[54] Despite the significant growth of private networks, there has been relatively little analysis of them.  Dunn, Donald A. and M. Gens Johnson, “Demand for Data Communication,”  IEEE Network (May, 1989), p. 8-12,  provides an informed perspective late in the 1980’s.  Dunn and Johnson foresaw the wide-area interconnection of computer networks that created the Internet.  They estimated that data revenue was growing 23% per year in 1988, and anticipated that data revenue would account for more than half of common carrier revenues in 1997.  In 1997, according to the FCC SOCC Table 2.9, data revenue accounted for about 6% of local exchange carriers common carrier revenue.  Based on data in AT&T’s 1998 Annual Report, I estimate that about 20% of AT&T’s revenue is data revenue.

[55] Coffman, K.G, and A.M. Odlyzko, “The size and growth rate of the Internet,” (available on the web at estimated the effective bandwidth of the Internet core at 75Gbps at year-end 1997.   They also estimate that, with the exception of a spurt in 1995 and 1996, the trend growth rate of core Internet bandwidth is 100% per year.  Coffman and Odlyzko estimate U.S. long distance voice bandwidth at 350Gbps at year-end 1997.  Since RBOCs account for about 70% of U.S. local access lines, the Coffman-Odlyzko long distance voice bandwidth figure is roughly in accord with the interLATA toll figures in Table 1 above.  On the other hand, Coffman and Odlyzko’s figure for private line and public data networks, 370Gpbs at year-end 1997, appears to be a significant underestimate.

[56] reported that Bing Yang, the chief technology officer and cofounder of Convergent Networks, which focuses on voice networks, stated that AT&T’s network carries 850 terabytes of voice traffic per day as compared to 33 terabytes of data traffic.  See Malik, Om, “Telecom titans”,, 9/8/99 (  The specific nature of these measurements is unclear.  Nonetheless, it is worth noting that utilization rates for long distance switched voice circuits (33%) are almost an order of magnitude greater than utilization rates for data circuits (3-5%).  See Odlyzko, Andrew, “The Internet and other networks: Utilization rates and their implications,” (available on the web at AT&T Labs – Research, Sept. 12, 1998.   The inter-office bandwidth data in Table 1 refer to the bandwidth of circuits in use, not the volume of traffic passing through those circuits.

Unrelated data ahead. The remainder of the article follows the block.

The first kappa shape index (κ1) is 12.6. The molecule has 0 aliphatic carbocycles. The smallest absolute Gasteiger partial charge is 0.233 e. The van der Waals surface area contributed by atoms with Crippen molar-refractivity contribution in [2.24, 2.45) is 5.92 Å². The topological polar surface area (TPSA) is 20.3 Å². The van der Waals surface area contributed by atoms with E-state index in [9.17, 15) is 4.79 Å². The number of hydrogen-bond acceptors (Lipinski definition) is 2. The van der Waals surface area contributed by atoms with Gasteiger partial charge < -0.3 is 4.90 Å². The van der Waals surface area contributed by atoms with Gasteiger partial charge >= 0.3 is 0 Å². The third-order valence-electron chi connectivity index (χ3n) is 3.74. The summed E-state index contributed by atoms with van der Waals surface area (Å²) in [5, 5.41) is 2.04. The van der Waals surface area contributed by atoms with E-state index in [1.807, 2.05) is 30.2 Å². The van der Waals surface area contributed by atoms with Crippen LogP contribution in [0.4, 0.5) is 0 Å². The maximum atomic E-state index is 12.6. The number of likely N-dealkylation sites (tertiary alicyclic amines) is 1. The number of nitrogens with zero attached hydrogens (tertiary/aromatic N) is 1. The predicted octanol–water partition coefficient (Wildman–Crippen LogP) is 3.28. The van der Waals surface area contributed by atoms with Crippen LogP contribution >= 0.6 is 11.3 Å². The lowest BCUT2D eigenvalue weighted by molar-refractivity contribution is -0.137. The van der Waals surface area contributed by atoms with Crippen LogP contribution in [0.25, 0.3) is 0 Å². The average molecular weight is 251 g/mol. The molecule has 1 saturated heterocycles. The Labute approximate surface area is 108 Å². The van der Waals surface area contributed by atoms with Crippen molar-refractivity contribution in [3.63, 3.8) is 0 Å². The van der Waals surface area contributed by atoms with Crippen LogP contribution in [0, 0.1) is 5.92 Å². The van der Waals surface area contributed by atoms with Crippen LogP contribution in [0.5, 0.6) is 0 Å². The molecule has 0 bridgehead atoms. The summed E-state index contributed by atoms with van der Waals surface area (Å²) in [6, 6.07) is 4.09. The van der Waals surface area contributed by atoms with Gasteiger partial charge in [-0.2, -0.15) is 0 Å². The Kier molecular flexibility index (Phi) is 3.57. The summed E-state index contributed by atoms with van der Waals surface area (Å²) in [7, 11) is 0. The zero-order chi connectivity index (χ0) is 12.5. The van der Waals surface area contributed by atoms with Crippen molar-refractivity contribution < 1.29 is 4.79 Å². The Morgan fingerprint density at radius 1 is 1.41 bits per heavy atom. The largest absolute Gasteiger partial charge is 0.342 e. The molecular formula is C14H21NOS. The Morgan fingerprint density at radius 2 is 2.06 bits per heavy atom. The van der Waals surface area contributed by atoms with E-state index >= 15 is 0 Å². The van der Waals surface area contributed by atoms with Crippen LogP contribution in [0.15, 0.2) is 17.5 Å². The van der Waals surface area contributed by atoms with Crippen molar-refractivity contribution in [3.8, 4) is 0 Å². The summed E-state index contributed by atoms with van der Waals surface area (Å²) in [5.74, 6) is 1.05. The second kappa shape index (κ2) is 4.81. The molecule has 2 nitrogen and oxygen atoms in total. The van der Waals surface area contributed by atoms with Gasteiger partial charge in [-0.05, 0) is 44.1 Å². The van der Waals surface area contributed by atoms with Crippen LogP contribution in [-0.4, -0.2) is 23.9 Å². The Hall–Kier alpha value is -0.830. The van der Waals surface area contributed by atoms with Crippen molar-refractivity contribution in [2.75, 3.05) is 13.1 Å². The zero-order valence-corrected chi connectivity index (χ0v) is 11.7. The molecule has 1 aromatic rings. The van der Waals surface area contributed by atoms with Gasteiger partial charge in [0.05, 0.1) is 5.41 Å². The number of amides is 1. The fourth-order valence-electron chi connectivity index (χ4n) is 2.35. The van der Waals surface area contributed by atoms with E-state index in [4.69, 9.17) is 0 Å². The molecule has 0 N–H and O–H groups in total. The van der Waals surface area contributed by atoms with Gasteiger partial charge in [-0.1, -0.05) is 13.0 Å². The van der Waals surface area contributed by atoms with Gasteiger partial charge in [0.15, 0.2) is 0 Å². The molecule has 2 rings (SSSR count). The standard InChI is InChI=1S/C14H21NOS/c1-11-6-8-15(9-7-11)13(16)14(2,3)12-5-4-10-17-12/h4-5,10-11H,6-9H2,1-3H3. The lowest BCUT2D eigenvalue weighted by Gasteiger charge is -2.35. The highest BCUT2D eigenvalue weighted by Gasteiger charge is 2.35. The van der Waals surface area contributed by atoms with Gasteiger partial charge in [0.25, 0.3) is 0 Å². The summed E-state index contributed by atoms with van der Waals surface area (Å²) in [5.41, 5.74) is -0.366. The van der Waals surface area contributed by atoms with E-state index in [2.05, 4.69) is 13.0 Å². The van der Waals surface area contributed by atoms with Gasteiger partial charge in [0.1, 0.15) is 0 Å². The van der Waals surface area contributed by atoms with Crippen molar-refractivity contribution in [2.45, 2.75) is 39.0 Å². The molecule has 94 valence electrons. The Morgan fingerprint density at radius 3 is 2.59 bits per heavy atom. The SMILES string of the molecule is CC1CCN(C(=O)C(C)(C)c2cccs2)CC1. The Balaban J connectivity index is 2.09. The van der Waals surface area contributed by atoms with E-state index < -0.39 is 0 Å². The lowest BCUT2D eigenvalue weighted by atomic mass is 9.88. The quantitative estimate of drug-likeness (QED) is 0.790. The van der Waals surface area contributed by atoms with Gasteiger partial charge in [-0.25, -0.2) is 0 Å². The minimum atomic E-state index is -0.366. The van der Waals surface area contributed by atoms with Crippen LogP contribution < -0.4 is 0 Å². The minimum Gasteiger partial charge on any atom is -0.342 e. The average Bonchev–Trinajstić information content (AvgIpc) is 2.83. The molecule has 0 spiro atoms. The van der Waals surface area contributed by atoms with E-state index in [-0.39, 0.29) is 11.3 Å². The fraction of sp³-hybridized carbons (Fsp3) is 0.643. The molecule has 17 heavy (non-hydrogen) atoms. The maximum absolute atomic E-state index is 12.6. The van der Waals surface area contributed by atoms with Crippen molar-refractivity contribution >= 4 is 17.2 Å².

[57] For further discussion of questions and objections raised regarding this proposal, see Galbi, Douglas, “Transforming Network Interconnection and Transport: Policy Direction Summary,” currently available on the Social Science Research Network (, forthcoming in info.

[58] To lower their customers’ phone bills for dial-up Internet access, some ISPs have sought to become “virtual neighbors” of their customers.  They do this by acquiring a number for each local calling area for which they provide dial-up Internet access and having their communications provider terminate all these numbers to the same physical point.  One result is that the incumbent operator sees more local call minutes traveling through its interconnection trunks.

[59] For a discussion of this problem in Austria, see Merka, Martin, Manfred Nussbaumer, and Ernst-Olay Ruhle, “The Influence of Interconnection Demand on Traffic Flows and Network Design for an Incumbent Operator – The Austrian Example,” paper presented at the 17’th Annual ICFC Conference, Denver USA, June 16, 1999.

[60] Bell Atlantic-New York has asked the NY Public Service Commission (NYPSC) to require that interconnecting LECs establish a geographically relevant interconnection point (GRIP) in every rate center that the LEC serves, unless the interconnecting carriers negotiate alternative arrangements.  See NYPSC, Case 99-C-0529, Opinion No. 99-10 (Aug. 26, 1999), p. 48, 62.  The NYPSC rejected the GRIP proposal. 

[61] The LERG is produced by the Traffic Routing Administration (TRA), Telcordia Technologies.  The FCC has published LERG data on carriers’ counts of NXX to provide an indication of the development of competition.  See Local Competition: August 1999, Industry Analysis Division, Common Carrier Bureau, FCC, available on-line at

[62] Bell Atlantic-NY Section 271 Application, Lacouture/Troy Declaration, para. 29.

[63] Calculated based on LERG data on LATA’s and wirecenters and BA’s list of offices where collocation has been provided.  This list is available on the web at